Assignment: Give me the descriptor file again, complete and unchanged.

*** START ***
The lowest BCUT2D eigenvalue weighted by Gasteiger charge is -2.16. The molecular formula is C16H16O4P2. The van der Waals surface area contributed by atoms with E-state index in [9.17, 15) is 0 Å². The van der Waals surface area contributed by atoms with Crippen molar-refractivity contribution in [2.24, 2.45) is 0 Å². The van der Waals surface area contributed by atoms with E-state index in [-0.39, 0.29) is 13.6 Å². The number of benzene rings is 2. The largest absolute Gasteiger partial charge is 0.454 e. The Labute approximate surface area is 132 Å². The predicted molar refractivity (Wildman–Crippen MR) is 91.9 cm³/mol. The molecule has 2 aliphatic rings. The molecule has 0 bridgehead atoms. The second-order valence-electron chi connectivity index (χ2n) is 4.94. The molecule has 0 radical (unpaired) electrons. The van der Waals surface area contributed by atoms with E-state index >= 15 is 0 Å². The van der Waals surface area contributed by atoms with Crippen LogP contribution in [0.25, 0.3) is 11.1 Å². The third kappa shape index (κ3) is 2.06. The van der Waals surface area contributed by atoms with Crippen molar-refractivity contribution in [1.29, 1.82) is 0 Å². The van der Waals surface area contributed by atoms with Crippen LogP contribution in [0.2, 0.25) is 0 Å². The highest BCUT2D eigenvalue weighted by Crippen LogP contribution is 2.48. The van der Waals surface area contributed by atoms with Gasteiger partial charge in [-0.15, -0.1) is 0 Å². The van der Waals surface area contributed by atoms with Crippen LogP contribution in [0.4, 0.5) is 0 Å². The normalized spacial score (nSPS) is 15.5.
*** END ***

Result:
The lowest BCUT2D eigenvalue weighted by Gasteiger charge is -2.16. The molecular formula is C16H16O4P2. The van der Waals surface area contributed by atoms with E-state index in [9.17, 15) is 0 Å². The van der Waals surface area contributed by atoms with Crippen molar-refractivity contribution in [2.24, 2.45) is 0 Å². The van der Waals surface area contributed by atoms with E-state index in [-0.39, 0.29) is 13.6 Å². The number of benzene rings is 2. The largest absolute Gasteiger partial charge is 0.454 e. The Labute approximate surface area is 132 Å². The predicted molar refractivity (Wildman–Crippen MR) is 91.9 cm³/mol. The molecule has 2 aliphatic rings. The molecule has 0 bridgehead atoms. The second-order valence-electron chi connectivity index (χ2n) is 4.94. The molecule has 0 radical (unpaired) electrons. The van der Waals surface area contributed by atoms with E-state index >= 15 is 0 Å². The van der Waals surface area contributed by atoms with Crippen LogP contribution in [0.25, 0.3) is 11.1 Å². The third kappa shape index (κ3) is 2.06. The van der Waals surface area contributed by atoms with Crippen molar-refractivity contribution in [1.29, 1.82) is 0 Å². The van der Waals surface area contributed by atoms with Crippen LogP contribution in [0.2, 0.25) is 0 Å². The highest BCUT2D eigenvalue weighted by Crippen LogP contribution is 2.48. The van der Waals surface area contributed by atoms with Gasteiger partial charge in [-0.15, -0.1) is 0 Å². The van der Waals surface area contributed by atoms with Crippen LogP contribution in [0.4, 0.5) is 0 Å². The normalized spacial score (nSPS) is 15.5.